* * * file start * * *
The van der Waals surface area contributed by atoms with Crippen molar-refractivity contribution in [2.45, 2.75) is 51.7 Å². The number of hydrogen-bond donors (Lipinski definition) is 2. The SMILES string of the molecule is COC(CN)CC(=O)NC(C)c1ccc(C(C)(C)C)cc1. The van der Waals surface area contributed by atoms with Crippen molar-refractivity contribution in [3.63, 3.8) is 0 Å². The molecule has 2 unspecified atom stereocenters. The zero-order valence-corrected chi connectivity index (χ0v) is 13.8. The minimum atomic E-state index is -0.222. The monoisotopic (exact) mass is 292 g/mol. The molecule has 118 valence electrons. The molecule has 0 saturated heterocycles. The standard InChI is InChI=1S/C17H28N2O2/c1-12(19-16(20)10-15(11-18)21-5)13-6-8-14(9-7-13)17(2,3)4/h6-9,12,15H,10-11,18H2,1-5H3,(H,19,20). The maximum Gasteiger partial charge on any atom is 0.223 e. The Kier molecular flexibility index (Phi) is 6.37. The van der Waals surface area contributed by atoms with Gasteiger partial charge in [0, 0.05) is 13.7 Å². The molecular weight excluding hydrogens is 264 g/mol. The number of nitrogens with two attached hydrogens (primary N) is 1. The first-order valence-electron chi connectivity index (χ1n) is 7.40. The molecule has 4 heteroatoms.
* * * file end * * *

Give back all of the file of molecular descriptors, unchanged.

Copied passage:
The van der Waals surface area contributed by atoms with Crippen molar-refractivity contribution in [2.45, 2.75) is 51.7 Å². The number of hydrogen-bond donors (Lipinski definition) is 2. The SMILES string of the molecule is COC(CN)CC(=O)NC(C)c1ccc(C(C)(C)C)cc1. The van der Waals surface area contributed by atoms with Crippen molar-refractivity contribution in [3.63, 3.8) is 0 Å². The molecule has 2 unspecified atom stereocenters. The zero-order valence-corrected chi connectivity index (χ0v) is 13.8. The minimum atomic E-state index is -0.222. The monoisotopic (exact) mass is 292 g/mol. The molecule has 118 valence electrons. The molecule has 0 saturated heterocycles. The standard InChI is InChI=1S/C17H28N2O2/c1-12(19-16(20)10-15(11-18)21-5)13-6-8-14(9-7-13)17(2,3)4/h6-9,12,15H,10-11,18H2,1-5H3,(H,19,20). The maximum Gasteiger partial charge on any atom is 0.223 e. The Kier molecular flexibility index (Phi) is 6.37. The van der Waals surface area contributed by atoms with Gasteiger partial charge in [0, 0.05) is 13.7 Å². The molecular weight excluding hydrogens is 264 g/mol. The number of nitrogens with two attached hydrogens (primary N) is 1. The first-order valence-electron chi connectivity index (χ1n) is 7.40. The molecule has 4 heteroatoms.